Daughters of the Dust

Screening Monday December 5th at 7pm

“In this quiet place, years ago,” declares Daughters of the Dust’s narrator, an unborn child, “my family caught a glimpse of the eternal.” About halfway through the film, matched to this line, a vision of this past eternal appears: the speaker’s ancestors wearing burlap, pressing indigo plants into their namesake dye. A few of the women and men are wrapped in folds of raw cloth the same violet-blue hue they are busy making. Flashback or apparition, the figures vanish in a cut, before the screen fills again with women in the movie’s iconic period-perfect white lacework dresses.

These are the people and history from which Daughters of the Dust descends. The film focuses on a moment of imminent change for the Peazants of Ibo Landing, St. Simons Island, off the northern coast of Georgia. A group of siblings and cousins from the youngest generations plans to cross over to the mainland, leaving behind their known world to travel to the northern states. The impending reality of distance threatens to split the closely bonded family in more than geographic terms. The move means dislocating children and grandchildren from their homeland and Gullah roots—or so fears Nana, the aged Peazant matriarch. Having gathered her soon-to-disperse relations together for what might be the last time, Nana pleads with them to remember where they come from, to never forget who they are.  

Gullah-Geechee describes a holistic identity: a people and their religion, language and culture. After the Civil War and abolition, formerly enslaved Africans and their American-born children remained in the coastal regions of Georgia and South Carolina where they had been forced to work the area’s rice and indigo plantations. There, over decades in relative isolation, a distinct African American culture developed. West African words and beliefs mixed with English and Christianity, synthesizing into related dialects and faith systems. These people and lifeways remain today, though their separation from the rest of the U.S. decreased over the twentieth century as waves of technology, tourism, industry, and migration impacted Gullah communities.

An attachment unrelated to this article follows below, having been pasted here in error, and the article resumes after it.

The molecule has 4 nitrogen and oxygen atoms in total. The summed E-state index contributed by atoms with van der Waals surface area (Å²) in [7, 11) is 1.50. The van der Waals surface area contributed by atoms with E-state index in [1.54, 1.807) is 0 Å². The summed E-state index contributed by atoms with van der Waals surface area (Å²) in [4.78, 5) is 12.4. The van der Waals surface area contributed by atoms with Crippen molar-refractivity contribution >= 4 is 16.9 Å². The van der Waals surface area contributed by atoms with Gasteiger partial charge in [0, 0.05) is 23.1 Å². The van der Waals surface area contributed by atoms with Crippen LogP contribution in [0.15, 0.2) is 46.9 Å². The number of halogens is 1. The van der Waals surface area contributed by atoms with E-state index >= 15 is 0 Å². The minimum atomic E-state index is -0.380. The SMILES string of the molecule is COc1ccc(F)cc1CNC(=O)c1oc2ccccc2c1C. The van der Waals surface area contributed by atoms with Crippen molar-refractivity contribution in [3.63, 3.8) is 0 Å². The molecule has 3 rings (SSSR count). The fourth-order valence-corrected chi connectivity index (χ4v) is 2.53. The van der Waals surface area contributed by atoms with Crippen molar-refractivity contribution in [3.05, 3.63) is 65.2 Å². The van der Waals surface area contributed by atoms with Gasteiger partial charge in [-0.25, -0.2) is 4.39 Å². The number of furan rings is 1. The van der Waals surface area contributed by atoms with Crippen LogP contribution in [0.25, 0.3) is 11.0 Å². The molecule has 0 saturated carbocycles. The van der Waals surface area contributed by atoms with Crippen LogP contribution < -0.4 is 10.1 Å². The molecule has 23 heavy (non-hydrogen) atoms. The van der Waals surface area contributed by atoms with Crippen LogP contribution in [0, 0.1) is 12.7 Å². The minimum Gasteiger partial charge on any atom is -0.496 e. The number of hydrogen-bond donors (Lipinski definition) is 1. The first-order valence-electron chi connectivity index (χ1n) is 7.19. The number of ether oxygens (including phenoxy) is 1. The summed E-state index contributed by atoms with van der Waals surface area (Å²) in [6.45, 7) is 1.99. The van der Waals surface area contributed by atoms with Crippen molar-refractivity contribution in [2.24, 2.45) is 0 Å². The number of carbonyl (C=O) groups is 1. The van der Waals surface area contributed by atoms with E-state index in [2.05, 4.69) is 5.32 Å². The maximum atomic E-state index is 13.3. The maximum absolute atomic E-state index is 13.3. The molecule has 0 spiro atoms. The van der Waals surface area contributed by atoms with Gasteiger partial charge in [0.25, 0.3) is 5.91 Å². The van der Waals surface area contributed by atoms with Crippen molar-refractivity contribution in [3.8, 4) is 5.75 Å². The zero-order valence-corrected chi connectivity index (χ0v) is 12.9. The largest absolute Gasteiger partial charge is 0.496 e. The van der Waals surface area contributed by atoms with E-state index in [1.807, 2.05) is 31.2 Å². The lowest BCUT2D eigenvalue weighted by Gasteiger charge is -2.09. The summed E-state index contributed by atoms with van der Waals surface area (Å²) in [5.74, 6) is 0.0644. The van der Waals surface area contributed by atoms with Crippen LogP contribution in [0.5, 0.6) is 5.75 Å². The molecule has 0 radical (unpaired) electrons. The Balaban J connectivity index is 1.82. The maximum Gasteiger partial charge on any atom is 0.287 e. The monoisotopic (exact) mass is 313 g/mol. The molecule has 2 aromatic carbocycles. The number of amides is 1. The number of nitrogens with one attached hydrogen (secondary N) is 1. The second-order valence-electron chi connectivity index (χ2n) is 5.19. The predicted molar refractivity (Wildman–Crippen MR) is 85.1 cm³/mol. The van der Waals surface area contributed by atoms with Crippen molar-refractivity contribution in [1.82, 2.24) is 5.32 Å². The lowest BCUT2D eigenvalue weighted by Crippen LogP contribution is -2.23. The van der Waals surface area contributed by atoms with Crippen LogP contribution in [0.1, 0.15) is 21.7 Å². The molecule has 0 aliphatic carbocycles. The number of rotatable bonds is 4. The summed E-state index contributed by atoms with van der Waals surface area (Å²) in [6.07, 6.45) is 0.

Set in 1902 at the outset of that period of rapid change, Daughters of the Dust comments on Gullah and African American pasts and futures beyond the scope of its central story. Though located at a specific historical moment and featuring a family inspired by director Julie Dash’s own, Daughters’ real matter is more than its plot. The Unborn Child, whose voice overlays the near-constant soundtrack of West African harp and synth, is more than just an innovative narrative device. On-screen in the body of her mother, Eula, while remaining hidden in utero, this tension between simultaneous presence and absence relates directly to the generational tale the film tells. This is form and function at play, the very heart of poetry.